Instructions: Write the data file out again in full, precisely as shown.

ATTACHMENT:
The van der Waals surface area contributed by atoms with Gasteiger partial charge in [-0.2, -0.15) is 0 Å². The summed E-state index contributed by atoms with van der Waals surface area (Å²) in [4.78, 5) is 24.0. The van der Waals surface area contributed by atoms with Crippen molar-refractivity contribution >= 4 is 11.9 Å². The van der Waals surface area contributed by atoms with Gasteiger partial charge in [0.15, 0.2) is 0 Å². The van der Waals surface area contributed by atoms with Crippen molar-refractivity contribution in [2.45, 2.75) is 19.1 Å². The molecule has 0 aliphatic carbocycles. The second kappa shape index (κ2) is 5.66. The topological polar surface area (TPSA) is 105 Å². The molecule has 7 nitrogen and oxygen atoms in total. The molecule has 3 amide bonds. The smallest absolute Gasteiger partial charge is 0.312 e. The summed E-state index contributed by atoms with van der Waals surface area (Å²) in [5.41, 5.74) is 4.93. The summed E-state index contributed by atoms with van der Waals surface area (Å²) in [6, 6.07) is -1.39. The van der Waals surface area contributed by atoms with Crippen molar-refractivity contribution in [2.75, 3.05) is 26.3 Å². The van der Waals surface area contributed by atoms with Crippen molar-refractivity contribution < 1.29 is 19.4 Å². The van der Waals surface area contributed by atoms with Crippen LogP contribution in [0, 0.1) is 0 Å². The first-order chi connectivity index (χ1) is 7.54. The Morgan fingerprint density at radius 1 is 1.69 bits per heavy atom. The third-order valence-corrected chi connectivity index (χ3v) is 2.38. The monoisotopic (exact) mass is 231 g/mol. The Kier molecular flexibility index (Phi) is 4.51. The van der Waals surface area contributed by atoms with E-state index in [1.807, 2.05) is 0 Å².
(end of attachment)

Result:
The van der Waals surface area contributed by atoms with Gasteiger partial charge in [-0.2, -0.15) is 0 Å². The summed E-state index contributed by atoms with van der Waals surface area (Å²) in [4.78, 5) is 24.0. The van der Waals surface area contributed by atoms with Crippen molar-refractivity contribution >= 4 is 11.9 Å². The van der Waals surface area contributed by atoms with Gasteiger partial charge in [0.15, 0.2) is 0 Å². The van der Waals surface area contributed by atoms with Crippen molar-refractivity contribution in [2.45, 2.75) is 19.1 Å². The molecule has 0 aliphatic carbocycles. The second kappa shape index (κ2) is 5.66. The topological polar surface area (TPSA) is 105 Å². The molecule has 7 nitrogen and oxygen atoms in total. The molecule has 3 amide bonds. The smallest absolute Gasteiger partial charge is 0.312 e. The summed E-state index contributed by atoms with van der Waals surface area (Å²) in [5.41, 5.74) is 4.93. The summed E-state index contributed by atoms with van der Waals surface area (Å²) in [6, 6.07) is -1.39. The van der Waals surface area contributed by atoms with Crippen molar-refractivity contribution in [2.75, 3.05) is 26.3 Å². The van der Waals surface area contributed by atoms with Crippen molar-refractivity contribution < 1.29 is 19.4 Å². The van der Waals surface area contributed by atoms with Crippen LogP contribution in [0, 0.1) is 0 Å². The first-order chi connectivity index (χ1) is 7.54. The Morgan fingerprint density at radius 1 is 1.69 bits per heavy atom. The third-order valence-corrected chi connectivity index (χ3v) is 2.38. The monoisotopic (exact) mass is 231 g/mol. The Kier molecular flexibility index (Phi) is 4.51. The van der Waals surface area contributed by atoms with E-state index in [1.807, 2.05) is 0 Å².